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Why grabbing your balls for cancer is just a fistful of nothing
For every empty-minded cancer awareness campaign, there’s real work to be done.
Cancer Inc. is upon us, as it always is in October—the phenomenon that Barbara Ehrenreich referred to as “cancerland” in her famous 2001 essay on the subject drowns us in a sea of pink breast cancer “awareness,” charity buckets, runs for the cure, co-branded products, and so much more. With Cancer, Inc. comes the robust debate over whether anything really is acceptable for a cause; a more critical question might be whether we need “awareness” at this point, instead of concrete education and action.
But as the new #FeelingNuts campaign illustrates, women (most breast cancer awareness campaigns are specifically aimed at cisgender women, who are most likely to develop breast cancer) aren’t the only ones being caught up in the tidal wave.
The #FeelingNuts campaign recommends that men check for testicular cancer, stressing that it’s a young man’s disease and men shouldn’t assume they’re exempt because of their age. That said, there’s a disconnect between the meme and the stated mission of the campaign. In a viral challenge, men are being invited to post images of themselves as they grope their crotches, an “awareness” campaign reminiscent of the endless “post your bra color for breast cancer awareness” or “buy branded Yoplait for breast cancer” memes that invade the world every October.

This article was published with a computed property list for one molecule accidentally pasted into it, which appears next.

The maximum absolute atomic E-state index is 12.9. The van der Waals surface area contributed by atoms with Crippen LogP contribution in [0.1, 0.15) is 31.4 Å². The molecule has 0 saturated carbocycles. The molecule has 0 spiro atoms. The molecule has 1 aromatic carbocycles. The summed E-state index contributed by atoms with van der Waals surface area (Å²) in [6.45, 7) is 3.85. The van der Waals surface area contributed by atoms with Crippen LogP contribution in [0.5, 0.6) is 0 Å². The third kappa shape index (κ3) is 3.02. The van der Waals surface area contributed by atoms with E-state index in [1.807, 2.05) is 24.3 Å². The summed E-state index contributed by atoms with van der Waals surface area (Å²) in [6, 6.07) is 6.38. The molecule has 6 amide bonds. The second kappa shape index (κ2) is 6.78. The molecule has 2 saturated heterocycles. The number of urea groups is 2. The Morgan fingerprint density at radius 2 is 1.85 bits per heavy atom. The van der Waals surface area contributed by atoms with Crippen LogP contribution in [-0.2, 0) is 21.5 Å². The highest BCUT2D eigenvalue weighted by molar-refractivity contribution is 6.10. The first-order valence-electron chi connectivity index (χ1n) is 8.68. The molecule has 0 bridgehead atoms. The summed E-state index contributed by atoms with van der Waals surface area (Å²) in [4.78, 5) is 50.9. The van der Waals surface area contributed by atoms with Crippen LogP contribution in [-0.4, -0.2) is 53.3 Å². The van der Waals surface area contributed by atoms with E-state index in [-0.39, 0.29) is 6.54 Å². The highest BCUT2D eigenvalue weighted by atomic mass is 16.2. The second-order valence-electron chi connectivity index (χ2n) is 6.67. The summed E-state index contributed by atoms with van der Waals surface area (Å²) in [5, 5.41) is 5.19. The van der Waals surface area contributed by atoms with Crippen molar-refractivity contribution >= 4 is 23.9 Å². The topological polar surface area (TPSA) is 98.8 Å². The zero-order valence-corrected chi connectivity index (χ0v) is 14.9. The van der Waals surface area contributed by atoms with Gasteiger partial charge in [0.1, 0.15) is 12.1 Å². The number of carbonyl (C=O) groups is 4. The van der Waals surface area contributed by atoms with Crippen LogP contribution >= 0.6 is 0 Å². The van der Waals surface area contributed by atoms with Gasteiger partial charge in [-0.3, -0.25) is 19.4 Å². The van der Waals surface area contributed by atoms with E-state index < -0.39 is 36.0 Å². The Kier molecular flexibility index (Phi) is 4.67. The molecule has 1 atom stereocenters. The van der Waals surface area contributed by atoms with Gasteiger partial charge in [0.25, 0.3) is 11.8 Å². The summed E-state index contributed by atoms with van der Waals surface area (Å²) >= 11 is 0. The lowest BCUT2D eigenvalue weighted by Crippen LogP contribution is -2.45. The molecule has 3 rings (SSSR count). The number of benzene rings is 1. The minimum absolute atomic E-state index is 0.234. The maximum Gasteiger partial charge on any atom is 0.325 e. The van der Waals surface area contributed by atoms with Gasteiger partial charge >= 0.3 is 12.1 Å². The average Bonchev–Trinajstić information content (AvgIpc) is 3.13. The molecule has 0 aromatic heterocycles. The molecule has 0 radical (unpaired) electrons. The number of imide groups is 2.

Like other “awareness” campaigns, though, #FeelingNuts feels intensely shallow and unproductive. It’s a bunch of pictures of men taking pictures of themselves holding their balls; hardly groundbreaking in terms of public health or social awareness. Pop over to their brightly colored, poppy website and you’ll see a collection of celebrities, cheeky videos, and more. One thing you won’t see prominently featured on the main page or in the site’s promotional vids: A quick guide to, well, feeling your nuts. You’ll have to click through for that information.
This mimics many other campaigns that ostensibly raise awareness about cancer. The problem here is not that people don’t know about cancer and need to be made aware of it (not bloody likely, in a landscape where they’re oversaturated in cause marketing), but rather that they don’t know what kind of action they need to take. Most people caught up in Cancer, Inc. don’t know how to check themselves for the cancers discussed and aren’t familiar with ongoing medical recommendations in terms of the frequency of self-screenings and preventative screenings like mammograms.
They also don’t know where their funds go when they plop some pennies in a jar at the grocery store register or buy a co-branded product. Ironically, many breast cancer “awareness” products themselves contain carcinogens.